We start this Online Book with a list of important seamanship rules.
We all aspire to be competent mariners. This book will point you in the right direction.
Table of Contents:
Today our boats are more complex than ever before. And yes, there are benefits that go along with some of this complexity. But, as a general rule, simple is almost always more seamanlike than complicated.
Laziness is the single biggest enemy of good seamanship. Here’s an example of when I was lazy…and paid the price. But really, I got off light, it could have been a lot worse.
There are few things more unseamanlike than a lot of clutter on deck. But, on the other hand, we all like our toys. Here are some thoughts (with photographs) on the things you really don’t want to festoon your boat with.
Learning to tie knots quickly is a vital seamanship skill. But the good news is that you only need to learn five simple knots.
John tells a story about an exceptional seaman, and what we can all learn from it about the seamanlike way to make decisions.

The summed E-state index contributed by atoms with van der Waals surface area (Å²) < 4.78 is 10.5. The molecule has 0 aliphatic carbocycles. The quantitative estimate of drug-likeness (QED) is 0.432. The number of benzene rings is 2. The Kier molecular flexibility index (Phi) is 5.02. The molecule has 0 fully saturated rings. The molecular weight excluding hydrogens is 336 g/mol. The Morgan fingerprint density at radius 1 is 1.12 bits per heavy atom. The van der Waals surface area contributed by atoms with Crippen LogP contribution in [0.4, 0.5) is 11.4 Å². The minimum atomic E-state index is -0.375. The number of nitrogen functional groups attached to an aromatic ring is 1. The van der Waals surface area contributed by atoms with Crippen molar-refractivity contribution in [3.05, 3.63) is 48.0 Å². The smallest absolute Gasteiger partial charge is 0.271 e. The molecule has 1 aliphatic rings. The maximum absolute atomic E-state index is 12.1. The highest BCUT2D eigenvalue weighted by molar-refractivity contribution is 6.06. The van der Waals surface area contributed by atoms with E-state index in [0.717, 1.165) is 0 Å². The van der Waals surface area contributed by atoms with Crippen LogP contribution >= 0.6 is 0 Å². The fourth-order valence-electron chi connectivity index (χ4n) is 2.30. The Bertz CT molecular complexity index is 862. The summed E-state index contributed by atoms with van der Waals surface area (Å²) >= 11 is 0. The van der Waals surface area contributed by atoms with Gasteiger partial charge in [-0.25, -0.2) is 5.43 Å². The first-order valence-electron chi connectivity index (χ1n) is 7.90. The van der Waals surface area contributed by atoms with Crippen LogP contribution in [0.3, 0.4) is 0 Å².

Some of the most fun we can have while cruising is while exploring ashore, but what if there is no dinghy dock? How do you make sure your dinghy is safe while you’re gone? Here’s an easy-to-deploy mooring you can build that solves the problem…and it will save your back too.
Blindly following the teachings of old salts, no matter how experienced and well meaning they are, can lead to poor gear choices and big mistakes once out there. But how do we decide who to believe or between two conflicting opinions? John has ten tips that even the most inexperienced offshore sailor can use to make that easier.
Here is Part 2 of John’s tips on how to decide which old salts to listen to, as well as how to decide between conflicting opinions expressed by experienced voyagers.
Turning back is hard, but sometimes it’s the only right thing to do. John tells some true stories about turning back.